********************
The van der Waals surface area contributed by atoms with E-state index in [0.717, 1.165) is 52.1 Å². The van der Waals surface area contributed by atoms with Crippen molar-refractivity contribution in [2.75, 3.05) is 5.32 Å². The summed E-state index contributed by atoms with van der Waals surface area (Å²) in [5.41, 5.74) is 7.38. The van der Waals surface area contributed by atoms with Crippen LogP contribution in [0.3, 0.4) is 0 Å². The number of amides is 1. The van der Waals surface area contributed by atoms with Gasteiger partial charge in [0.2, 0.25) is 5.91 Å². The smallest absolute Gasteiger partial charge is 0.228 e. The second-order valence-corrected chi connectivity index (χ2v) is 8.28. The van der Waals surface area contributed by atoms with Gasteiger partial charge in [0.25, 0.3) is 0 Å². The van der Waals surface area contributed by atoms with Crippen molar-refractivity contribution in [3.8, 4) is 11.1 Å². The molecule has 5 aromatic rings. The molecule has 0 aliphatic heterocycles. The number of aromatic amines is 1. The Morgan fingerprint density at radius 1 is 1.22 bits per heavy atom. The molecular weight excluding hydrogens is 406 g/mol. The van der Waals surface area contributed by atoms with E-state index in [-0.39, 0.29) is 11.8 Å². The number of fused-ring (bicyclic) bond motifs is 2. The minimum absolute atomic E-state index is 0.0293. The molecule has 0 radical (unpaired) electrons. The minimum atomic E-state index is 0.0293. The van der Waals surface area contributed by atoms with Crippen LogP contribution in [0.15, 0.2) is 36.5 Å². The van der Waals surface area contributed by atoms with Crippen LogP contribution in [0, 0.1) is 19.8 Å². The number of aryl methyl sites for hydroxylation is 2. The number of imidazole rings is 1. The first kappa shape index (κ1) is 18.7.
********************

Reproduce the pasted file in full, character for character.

The van der Waals surface area contributed by atoms with E-state index in [0.717, 1.165) is 52.1 Å². The van der Waals surface area contributed by atoms with Crippen molar-refractivity contribution in [2.75, 3.05) is 5.32 Å². The summed E-state index contributed by atoms with van der Waals surface area (Å²) in [5.41, 5.74) is 7.38. The van der Waals surface area contributed by atoms with Crippen LogP contribution in [0.3, 0.4) is 0 Å². The number of amides is 1. The van der Waals surface area contributed by atoms with Gasteiger partial charge in [0.2, 0.25) is 5.91 Å². The smallest absolute Gasteiger partial charge is 0.228 e. The second-order valence-corrected chi connectivity index (χ2v) is 8.28. The van der Waals surface area contributed by atoms with Gasteiger partial charge in [0.25, 0.3) is 0 Å². The van der Waals surface area contributed by atoms with Crippen molar-refractivity contribution in [3.8, 4) is 11.1 Å². The molecule has 5 aromatic rings. The molecule has 0 aliphatic heterocycles. The number of aromatic amines is 1. The Morgan fingerprint density at radius 1 is 1.22 bits per heavy atom. The molecular weight excluding hydrogens is 406 g/mol. The van der Waals surface area contributed by atoms with E-state index in [-0.39, 0.29) is 11.8 Å². The number of fused-ring (bicyclic) bond motifs is 2. The minimum absolute atomic E-state index is 0.0293. The molecule has 0 radical (unpaired) electrons. The minimum atomic E-state index is 0.0293. The van der Waals surface area contributed by atoms with Crippen LogP contribution in [0.15, 0.2) is 36.5 Å². The van der Waals surface area contributed by atoms with Crippen LogP contribution in [0, 0.1) is 19.8 Å². The number of aryl methyl sites for hydroxylation is 2. The number of imidazole rings is 1. The first kappa shape index (κ1) is 18.7.